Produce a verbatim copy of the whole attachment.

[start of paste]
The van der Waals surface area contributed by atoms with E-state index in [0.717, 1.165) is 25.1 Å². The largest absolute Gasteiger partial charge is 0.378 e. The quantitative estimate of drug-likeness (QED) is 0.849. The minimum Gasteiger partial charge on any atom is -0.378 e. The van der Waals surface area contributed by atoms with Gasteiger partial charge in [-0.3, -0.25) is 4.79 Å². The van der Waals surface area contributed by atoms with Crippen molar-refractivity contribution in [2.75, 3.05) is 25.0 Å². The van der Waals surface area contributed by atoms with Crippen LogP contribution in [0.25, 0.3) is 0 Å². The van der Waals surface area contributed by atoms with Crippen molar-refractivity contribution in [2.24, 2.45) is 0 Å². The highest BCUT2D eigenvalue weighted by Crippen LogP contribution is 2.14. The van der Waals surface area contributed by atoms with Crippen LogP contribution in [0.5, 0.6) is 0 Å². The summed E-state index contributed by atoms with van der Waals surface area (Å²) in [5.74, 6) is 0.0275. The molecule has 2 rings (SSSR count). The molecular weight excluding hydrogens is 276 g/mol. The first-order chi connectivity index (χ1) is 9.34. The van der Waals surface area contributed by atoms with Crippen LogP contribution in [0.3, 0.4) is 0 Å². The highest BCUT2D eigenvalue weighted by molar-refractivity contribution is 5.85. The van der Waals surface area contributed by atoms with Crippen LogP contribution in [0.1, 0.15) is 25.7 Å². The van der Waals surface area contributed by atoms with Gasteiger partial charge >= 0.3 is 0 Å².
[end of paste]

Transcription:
The van der Waals surface area contributed by atoms with E-state index in [0.717, 1.165) is 25.1 Å². The largest absolute Gasteiger partial charge is 0.378 e. The quantitative estimate of drug-likeness (QED) is 0.849. The minimum Gasteiger partial charge on any atom is -0.378 e. The van der Waals surface area contributed by atoms with Gasteiger partial charge in [-0.3, -0.25) is 4.79 Å². The van der Waals surface area contributed by atoms with Crippen molar-refractivity contribution in [2.75, 3.05) is 25.0 Å². The van der Waals surface area contributed by atoms with Crippen LogP contribution in [0.25, 0.3) is 0 Å². The van der Waals surface area contributed by atoms with Crippen molar-refractivity contribution in [2.24, 2.45) is 0 Å². The highest BCUT2D eigenvalue weighted by Crippen LogP contribution is 2.14. The van der Waals surface area contributed by atoms with Crippen LogP contribution in [0.5, 0.6) is 0 Å². The summed E-state index contributed by atoms with van der Waals surface area (Å²) in [5.74, 6) is 0.0275. The molecule has 2 rings (SSSR count). The molecular weight excluding hydrogens is 276 g/mol. The first-order chi connectivity index (χ1) is 9.34. The van der Waals surface area contributed by atoms with Crippen LogP contribution in [0.3, 0.4) is 0 Å². The highest BCUT2D eigenvalue weighted by molar-refractivity contribution is 5.85. The van der Waals surface area contributed by atoms with Crippen LogP contribution in [0.1, 0.15) is 25.7 Å². The van der Waals surface area contributed by atoms with Gasteiger partial charge >= 0.3 is 0 Å².